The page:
-Putting the family court on trial for removing children from their mother after they report rape or domestic violence;
-Our campaign with the Bakers Food and Allied Workers Union demanding an end to sexual harassment, zero hour contracts, starvation wages and benefit cuts;
-Putting the government on trial for detention, destitution and deportation of rape survivors seeking asylum.

More info here https://www.facebook.com/GlobalWomensStrike/
Tel: 020 7482 2496
Please share in your networks.
Twitter #IntWomenStrike2019

All women, children and non binary people welcome.

2.30: SOAS Cloisters – Decolonising Our Minds and Payday men’s network hosting the Strikers with food, exhibits, film screenings. SOAS University of London, Bloomsbury, London WC1H 0XG. Everyone Welcome.

Government announces scrapping of ‘same roof’ rule

This government press release was published on 28 Feb 2019, a victory for all those who campaigned against the discriminatory rules of the Criminal Injuries Compensation Scheme.

https://www.gov.uk/government/news/access-to-compensation-scheme-for-victims-who-lived-with-their-attacker

The ‘same roof’ rule had been used to deny compensation to anyone who had been sexually attacked before 1979 by someone living in the same house (for attacks after that date the rule had been set aside, but continued to be applied retrospectively to cases before 1979).

After years of legal challenges, a woman’s case in 2018 was won, establishing that this rule was unjust.

The government has been forced by this case and weight of public opinion to finally concede that this rule must be scrapped. They are now suggesting that victims reapply, or apply for the first time. They are also in the process of a wider review if the scheme, and will release the results later in the year.

Union launches campaign against sexual harassment in hospitality

Published in The Caterer

THURSDAY, JANUARY 10TH 2019, 10:07
WRITTEN BY: EMMA LAKE

The Bakers Food and Allied Workers Union (BFAWU) has launched a campaign against sexual harassment in the fast food and hospitality industries.

The union has joined forces with Women Against Rape to launch the campaign. The charity said: “Sexual violence in the hospitality industry is much more common than we all think. We don’t exactly know how common because most people don’t tell anyone. Abusers count on the victim being afraid to report it, scared that she may lose her job if she is not believed, or even if she is.”

BFAW hopes the campaign will encourage victims of sexual violence to report abuse. The two groups have said those in low-paying roles, on zero-hour contracts or with insecure immigration status may be particularly vulnerable and fear coming forward.

Woman Against Rape added: “Things are changing. Decades of campaigning by organisations like ours, individual women and other survivors who fought back, and the advent of social media have enabled global movements like #MeToo. This has encouraged workers in the hospitality industry to come forward.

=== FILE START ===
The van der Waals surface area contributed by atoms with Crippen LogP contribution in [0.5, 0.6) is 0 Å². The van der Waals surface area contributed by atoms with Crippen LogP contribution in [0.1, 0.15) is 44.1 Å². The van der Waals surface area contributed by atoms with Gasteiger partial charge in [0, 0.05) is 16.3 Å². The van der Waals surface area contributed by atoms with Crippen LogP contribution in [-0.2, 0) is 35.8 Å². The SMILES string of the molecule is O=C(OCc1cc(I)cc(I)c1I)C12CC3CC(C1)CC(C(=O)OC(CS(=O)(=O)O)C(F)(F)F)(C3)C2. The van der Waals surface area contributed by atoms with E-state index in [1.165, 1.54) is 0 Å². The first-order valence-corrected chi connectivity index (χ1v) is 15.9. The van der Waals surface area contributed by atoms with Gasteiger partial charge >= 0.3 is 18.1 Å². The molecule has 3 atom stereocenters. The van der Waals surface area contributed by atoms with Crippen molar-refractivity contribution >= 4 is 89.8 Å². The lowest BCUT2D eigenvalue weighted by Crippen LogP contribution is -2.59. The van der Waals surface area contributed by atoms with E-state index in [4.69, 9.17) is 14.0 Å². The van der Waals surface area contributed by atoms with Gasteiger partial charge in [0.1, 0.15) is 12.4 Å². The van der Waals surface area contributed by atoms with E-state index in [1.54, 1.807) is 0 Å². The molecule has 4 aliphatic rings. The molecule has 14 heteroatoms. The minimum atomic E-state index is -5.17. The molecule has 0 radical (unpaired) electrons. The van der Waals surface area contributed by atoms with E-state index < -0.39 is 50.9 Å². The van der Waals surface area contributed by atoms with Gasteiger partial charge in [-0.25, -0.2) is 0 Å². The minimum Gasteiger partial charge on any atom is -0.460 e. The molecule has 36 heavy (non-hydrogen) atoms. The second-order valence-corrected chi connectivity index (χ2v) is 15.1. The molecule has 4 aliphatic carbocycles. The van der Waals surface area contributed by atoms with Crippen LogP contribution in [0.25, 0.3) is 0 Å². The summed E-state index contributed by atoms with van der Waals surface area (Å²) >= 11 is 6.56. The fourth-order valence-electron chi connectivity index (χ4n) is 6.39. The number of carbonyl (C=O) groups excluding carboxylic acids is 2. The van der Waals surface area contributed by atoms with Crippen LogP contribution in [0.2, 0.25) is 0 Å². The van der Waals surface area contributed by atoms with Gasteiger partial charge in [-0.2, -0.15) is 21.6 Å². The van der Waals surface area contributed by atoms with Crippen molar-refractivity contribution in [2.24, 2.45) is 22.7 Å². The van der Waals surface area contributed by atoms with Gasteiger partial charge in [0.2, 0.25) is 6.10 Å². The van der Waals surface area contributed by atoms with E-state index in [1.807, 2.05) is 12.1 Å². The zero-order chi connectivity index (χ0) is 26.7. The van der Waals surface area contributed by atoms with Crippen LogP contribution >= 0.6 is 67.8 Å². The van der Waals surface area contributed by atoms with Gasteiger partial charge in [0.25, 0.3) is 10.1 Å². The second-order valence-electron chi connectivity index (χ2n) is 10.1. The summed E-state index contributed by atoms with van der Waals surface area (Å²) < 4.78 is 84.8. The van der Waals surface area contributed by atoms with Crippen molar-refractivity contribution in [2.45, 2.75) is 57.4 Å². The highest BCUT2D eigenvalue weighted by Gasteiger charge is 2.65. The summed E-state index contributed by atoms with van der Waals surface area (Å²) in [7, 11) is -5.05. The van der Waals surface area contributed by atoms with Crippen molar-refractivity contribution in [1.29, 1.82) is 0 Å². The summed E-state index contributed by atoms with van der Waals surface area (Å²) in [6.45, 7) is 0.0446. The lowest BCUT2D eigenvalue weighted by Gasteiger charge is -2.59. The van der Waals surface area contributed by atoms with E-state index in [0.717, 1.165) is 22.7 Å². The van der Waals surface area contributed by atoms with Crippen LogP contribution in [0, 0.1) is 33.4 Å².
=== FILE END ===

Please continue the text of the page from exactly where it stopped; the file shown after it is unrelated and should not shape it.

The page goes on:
“But it is hard to speak out if you don’t know your rights and you don’t know if your union is going to back you or you don’t have a union. The BFAWU has come to Women Against Rape because it wants to ensure that workers can report any abuse, win justice and stop any further violence. We are very glad about that and want to support in every way we can.”

More details of the campaign, and advice on how to report an incident, can be found here.

Men behaving badly: how to protect your staff from harassment>>

BULLIED INTO “VOLUNTARY” RETURNS

At a recent All African Women’s Group meeting, the chair asked whether any women in the group had experience of being forced to sign to return to their country of origin or knew of others that had been. What we found out that many women had been taken into back rooms, in detention or when they went to sign on, kept for hours, refused access to a lawyer and sometimes even to something to drink and bullied, harassed, threatened, lied to and abused to try to make them sign to return “voluntarily”. And we how women were determined, brave and creative in the ways they resisted.

Primrose: I was forced to sign. When I refused they kept me for so many hours. And I wasn’t well. I asked them to call my lawyer, but they said I’m not allowed. It was really depressing. After two hours of arguing the guy realised that I wasn’t well and he called his manager. They then allowed me to call my lawyer. The lawyer told them that she wanted to see the paper before I signed anything but the manager said “no it’s against the law”. They were arguing on the phone for so long. The guy was saying something different to the lawyer, and I was arguing in the background saying “that’s not what you told me, you were telling me that this is your “Voluntary” Return letter, but now you are explaining something else.” He said that I’m very rude and don’t want to cooperate, and just changed the whole story. Eventually the lawyer said “I’m putting it on record that you forced her to sign “Voluntary” Return”. The guy said “I don’t care, I’m just carrying out the rules.” I was forced to sign it. I got the lawyer through a charity organisation and the lawyer said that they shouldn’t have allowed me to go there. I feel bullied and the Home Office threatened me a lot. And then denied it.